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A Very Popular Drink Is Linked To Lower IQ

A Very Popular Drink Is Linked To Lower IQ post image

The ‘refreshment’ is linked to a slower brain and making more mistakes.

Drinking higher quantities of alcohol and smoking cigarettes are both linked to a lower IQ, research finds.

People who smoke and drink have a worse memory and poorer problem-solving skills.

Similarly, higher rates of binge drinking are also linked to a lower IQ, a previous study found.

Smoking may be even more damaging to thinking skills than drinking.

High levels of smoking and drinking both lead to a slower brain and making more mistakes.

The reason may be that smoking and drinking damage the blood vessels supplying the brain.

The conclusions come from a study of 172 men, some of whom were alcoholics.

All completed tests of IQ, memory and thinking skills and were followed up over nine years.

The results showed that the more they drank and smoked, the lower their IQ.

Drinkers and smokers also had worse memories and poorer thinking skills.

Dr Jennifer Glass, the study’s first author, said:

“We can’t say that we’ve found a cause-and-effect relationship between smoking and decreased thinking ability, or neurocognitive proficiency.

But we hope our findings of an association will lead to further examination of this important issue.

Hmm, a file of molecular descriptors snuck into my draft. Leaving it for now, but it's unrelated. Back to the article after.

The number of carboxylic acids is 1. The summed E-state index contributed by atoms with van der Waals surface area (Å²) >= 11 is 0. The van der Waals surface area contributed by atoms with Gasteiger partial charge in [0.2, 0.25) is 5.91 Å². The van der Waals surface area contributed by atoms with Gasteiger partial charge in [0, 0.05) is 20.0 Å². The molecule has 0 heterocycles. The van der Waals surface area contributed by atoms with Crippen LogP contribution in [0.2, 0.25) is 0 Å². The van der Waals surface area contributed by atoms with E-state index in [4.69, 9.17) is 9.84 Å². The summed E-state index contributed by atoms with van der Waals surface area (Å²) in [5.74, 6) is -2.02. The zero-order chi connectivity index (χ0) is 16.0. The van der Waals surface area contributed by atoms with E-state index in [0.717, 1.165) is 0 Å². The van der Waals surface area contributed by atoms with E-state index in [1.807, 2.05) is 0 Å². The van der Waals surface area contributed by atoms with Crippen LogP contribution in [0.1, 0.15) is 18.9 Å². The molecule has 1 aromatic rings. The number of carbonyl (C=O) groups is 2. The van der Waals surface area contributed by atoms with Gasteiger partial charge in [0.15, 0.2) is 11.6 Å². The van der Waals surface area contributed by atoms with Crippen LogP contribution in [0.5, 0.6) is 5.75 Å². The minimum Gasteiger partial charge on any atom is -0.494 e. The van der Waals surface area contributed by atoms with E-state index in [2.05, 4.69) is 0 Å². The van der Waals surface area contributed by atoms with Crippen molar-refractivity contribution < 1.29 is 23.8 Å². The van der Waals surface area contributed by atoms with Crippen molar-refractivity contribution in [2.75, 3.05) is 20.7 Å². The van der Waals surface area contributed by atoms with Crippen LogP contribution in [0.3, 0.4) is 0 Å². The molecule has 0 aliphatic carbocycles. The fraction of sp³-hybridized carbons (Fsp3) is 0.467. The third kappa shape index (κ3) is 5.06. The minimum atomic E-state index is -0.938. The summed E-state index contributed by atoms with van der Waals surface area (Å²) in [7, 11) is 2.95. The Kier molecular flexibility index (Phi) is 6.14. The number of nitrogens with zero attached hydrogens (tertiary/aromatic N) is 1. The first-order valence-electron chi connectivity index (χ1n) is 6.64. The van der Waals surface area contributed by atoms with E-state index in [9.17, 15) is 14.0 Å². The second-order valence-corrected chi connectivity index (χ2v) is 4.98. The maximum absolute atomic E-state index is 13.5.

Perhaps it will help give smokers one more reason to quit, and encourage quitting smoking among those who are also trying to control their drinking.”

Professor Robert Zucker, study co-author, said:

“The exact mechanism for smoking’s impact on the brain’s higher functions is still unclear, but may involve both neurochemical effects and damage to the blood vessels that supply the brain.

This is consistent with other findings that people with cardiovascular disease and lung disease tend to have reduced neurocognitive function.”

About the author

Psychologist, Jeremy Dean, PhD is the founder and author of PsyBlog. He holds a doctorate in psychology from University College London and two other advanced degrees in psychology.

He has been writing about scientific research on PsyBlog since 2004. He is also the author of the book “Making Habits, Breaking Habits” (Da Capo, 2003) and several ebooks:

Dr Dean’s bio, Twitter, Facebook and how to contact him.

The study was published in the journal  (Glass et al., 2006).